MILAN — The deal for Dolce & Gabbana’s fragrance license is reportedly close to being signed.
Procter & Gamble is said to have emerged as the front-runner to challenge Euroitalia for the rights to renew the license, which will expire at the beginning of 2006. Euroitalia put Dolce & Gabbana on the world beauty map during the last decade as the holder of the license.
Rumors about a possible change in license have been swirling for at least a year. L’Oréal was thought to be the original suitor, then Procter & Gamble entered the picture, and even Estée Lauder was mentioned. P&G is thought to have edged out Lauder and L’Oréal in competition by brandishing an eye-opening offer, which sources say is $100 million up front and includes a royalty of 10 percent.
Procter & Gamble declined comment, as did Euroitalia, Dolce & Gabbana and Lauder. It is understood, however, that Euroitalia is continuing to hold talks with D&G and pursuing its bid to renew the license and hold onto the business it built.
The design house is expected to announce the new license holders of the fragrance division at its 20th anniversary celebration in September, said a source close to the designers.
An unnamed source said Euroitalia would continue distributing D&G fragrances until the end of the second quarter of 2006 — at the designers’ request.
Despite claims by industry sources in Paris, New York and Milan that Procter & Gamble has already signed the deal, some insiders said nothing had been inked yet.
“Giovanni Sgariboldi [head of Euroitalia] is a smart businessman. He has taken that brand from the beginning and is responsible for a major part of its success; he is tough; he has overcome losing this license before, and he might do it again. Don’t write him off yet,” said an industry executive.
If Procter & Gamble were to acquire the license, it would be added to the company’s growing fine fragrance portfolio, which includes Hugo Boss, Laura Biagiotti and, most recently, the Valentino fragrances.
“Azzedine has been one of the biggest influences in my life. He has always been such a strong, loving, fatherly figure to me. I call him Papa. His designs are indescribably unique, they are pieces of art. He knew how to make the female form look its loveliest. I have so many memories of him; my favorite might be during my first show with him in Paris. He liked me and he wanted to help me get more work. He called all his friends at Kenzo and Comme des Garcons, and asked them to book me. They said, ‘But she can’t walk!’ And he said, ‘but she has such a great ass!' His friendship and support has been the great privilege of my career. I can't imagine life without him. Repose en paix mon Papa.” - @stephanieseymour tells @wwd. #wwdfashion (📷: @steveeichner) #alaia #azzedinealaia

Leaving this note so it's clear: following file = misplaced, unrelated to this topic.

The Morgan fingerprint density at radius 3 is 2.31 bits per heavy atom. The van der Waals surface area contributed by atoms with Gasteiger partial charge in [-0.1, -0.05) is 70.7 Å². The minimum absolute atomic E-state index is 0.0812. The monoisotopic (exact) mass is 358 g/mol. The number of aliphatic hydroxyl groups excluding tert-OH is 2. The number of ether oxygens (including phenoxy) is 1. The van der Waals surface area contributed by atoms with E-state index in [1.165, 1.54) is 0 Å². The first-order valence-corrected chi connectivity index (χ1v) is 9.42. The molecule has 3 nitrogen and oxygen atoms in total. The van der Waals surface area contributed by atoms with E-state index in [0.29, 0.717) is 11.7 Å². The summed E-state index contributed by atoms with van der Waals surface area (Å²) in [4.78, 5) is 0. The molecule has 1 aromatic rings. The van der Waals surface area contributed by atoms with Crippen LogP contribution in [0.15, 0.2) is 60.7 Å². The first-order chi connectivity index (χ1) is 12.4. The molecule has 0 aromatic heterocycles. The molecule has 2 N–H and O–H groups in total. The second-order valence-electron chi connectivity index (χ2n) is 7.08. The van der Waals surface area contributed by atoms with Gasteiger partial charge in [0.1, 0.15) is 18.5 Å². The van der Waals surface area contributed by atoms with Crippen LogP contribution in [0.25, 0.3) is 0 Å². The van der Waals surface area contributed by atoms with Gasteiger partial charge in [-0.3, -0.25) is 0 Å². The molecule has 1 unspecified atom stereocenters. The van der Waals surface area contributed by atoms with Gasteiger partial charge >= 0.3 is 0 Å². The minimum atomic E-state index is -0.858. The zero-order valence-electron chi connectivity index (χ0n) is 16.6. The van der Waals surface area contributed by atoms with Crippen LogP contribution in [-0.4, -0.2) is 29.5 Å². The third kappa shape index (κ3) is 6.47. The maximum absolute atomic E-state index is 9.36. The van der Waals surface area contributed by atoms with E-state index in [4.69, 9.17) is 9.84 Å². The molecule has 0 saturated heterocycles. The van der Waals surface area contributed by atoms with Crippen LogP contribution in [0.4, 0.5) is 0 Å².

Azzedine Alaïa, flanked by two of his closest friends, models Stephanie Seymour and Naomi Campbell.
He designed Seymour’s dress for her 1995 wedding to Peter Brant, and treated Campbell (who famously called him Papa), like a daughter. For more on the legendary designer, tap the link in bio. #wwdfashion #alaia #azzedinealaia
Azzedine Alaïa's “I-did-it-my-way” ethos stood out starkly at a time when brands are experimenting with consumer-facing fashion shows, coed formats and trans-seasonal collections – anything to perk up lackluster sales of ready-to-wear in an age of Insta-everything. “It’s not creation anymore. This becomes a purely industrial approach,” the late designer told WWD in an interview last year. “But anyway, the rhythm of collections is so stupid. It’s unsustainable. There are too many collections.” Read more about the iconic designer’s life and work on wwd.com, link in bio. #wwdfashion #azzedinealaia (📷: @WWD Archive, 1986) #alaia
Sneaker reselling app @goat’s latest exhibit, "The Greatest: New York," tells the story of New York's sneaker culture. To celebrate the exhibit, an intimate crowd gathered on Thursday night at the pop-up gallery space, located at Platform in Culver City, to hear guest speaker and illustrator @esymai talk about her own rise in streetwear and women in the business. "For me I'm just someone who is creative. I like to create things," said Chang. #wwdfashion
Azzedine Alaïa, one of the most iconic couturiers of the modern era whose body-con designs defined Eighties fashion, has died in Paris. The diminutive Tunisian-born designer, known for his structured knitted dresses with fitted waists and impeccably cut, figure-hugging second skin silhouettes was deeply admired by his peers, and counted supermodel Naomi Campbell - his adoptive daughter - among his inner circle, one of a gang of glamazons including Farida Khelfa, Carla Bruni and Stephanie Seymour who became ambassadors of his style. (📷: Alexandre Guirkinger) #wwdblast